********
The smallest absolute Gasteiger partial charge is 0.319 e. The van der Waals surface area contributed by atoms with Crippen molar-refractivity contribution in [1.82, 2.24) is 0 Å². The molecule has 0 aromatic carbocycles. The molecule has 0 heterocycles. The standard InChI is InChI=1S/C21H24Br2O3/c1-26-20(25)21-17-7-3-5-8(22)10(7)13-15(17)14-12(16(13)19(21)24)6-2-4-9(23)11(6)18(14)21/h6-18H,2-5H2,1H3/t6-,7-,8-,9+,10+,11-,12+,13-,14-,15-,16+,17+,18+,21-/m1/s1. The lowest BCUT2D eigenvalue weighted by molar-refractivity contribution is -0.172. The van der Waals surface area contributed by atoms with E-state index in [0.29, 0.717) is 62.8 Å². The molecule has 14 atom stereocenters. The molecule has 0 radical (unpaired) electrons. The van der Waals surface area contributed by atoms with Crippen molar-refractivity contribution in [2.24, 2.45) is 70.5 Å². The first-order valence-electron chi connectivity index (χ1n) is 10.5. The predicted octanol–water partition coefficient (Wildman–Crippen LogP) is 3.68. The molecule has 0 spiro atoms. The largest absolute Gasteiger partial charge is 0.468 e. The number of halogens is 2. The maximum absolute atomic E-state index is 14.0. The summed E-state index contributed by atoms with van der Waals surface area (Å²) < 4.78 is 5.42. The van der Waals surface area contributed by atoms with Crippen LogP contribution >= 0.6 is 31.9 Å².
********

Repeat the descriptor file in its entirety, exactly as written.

The smallest absolute Gasteiger partial charge is 0.319 e. The van der Waals surface area contributed by atoms with Crippen molar-refractivity contribution in [1.82, 2.24) is 0 Å². The molecule has 0 aromatic carbocycles. The molecule has 0 heterocycles. The standard InChI is InChI=1S/C21H24Br2O3/c1-26-20(25)21-17-7-3-5-8(22)10(7)13-15(17)14-12(16(13)19(21)24)6-2-4-9(23)11(6)18(14)21/h6-18H,2-5H2,1H3/t6-,7-,8-,9+,10+,11-,12+,13-,14-,15-,16+,17+,18+,21-/m1/s1. The lowest BCUT2D eigenvalue weighted by molar-refractivity contribution is -0.172. The van der Waals surface area contributed by atoms with E-state index in [0.29, 0.717) is 62.8 Å². The molecule has 14 atom stereocenters. The molecule has 0 radical (unpaired) electrons. The van der Waals surface area contributed by atoms with Crippen molar-refractivity contribution in [2.24, 2.45) is 70.5 Å². The first-order valence-electron chi connectivity index (χ1n) is 10.5. The predicted octanol–water partition coefficient (Wildman–Crippen LogP) is 3.68. The molecule has 0 spiro atoms. The largest absolute Gasteiger partial charge is 0.468 e. The number of halogens is 2. The maximum absolute atomic E-state index is 14.0. The summed E-state index contributed by atoms with van der Waals surface area (Å²) < 4.78 is 5.42. The van der Waals surface area contributed by atoms with Crippen LogP contribution >= 0.6 is 31.9 Å².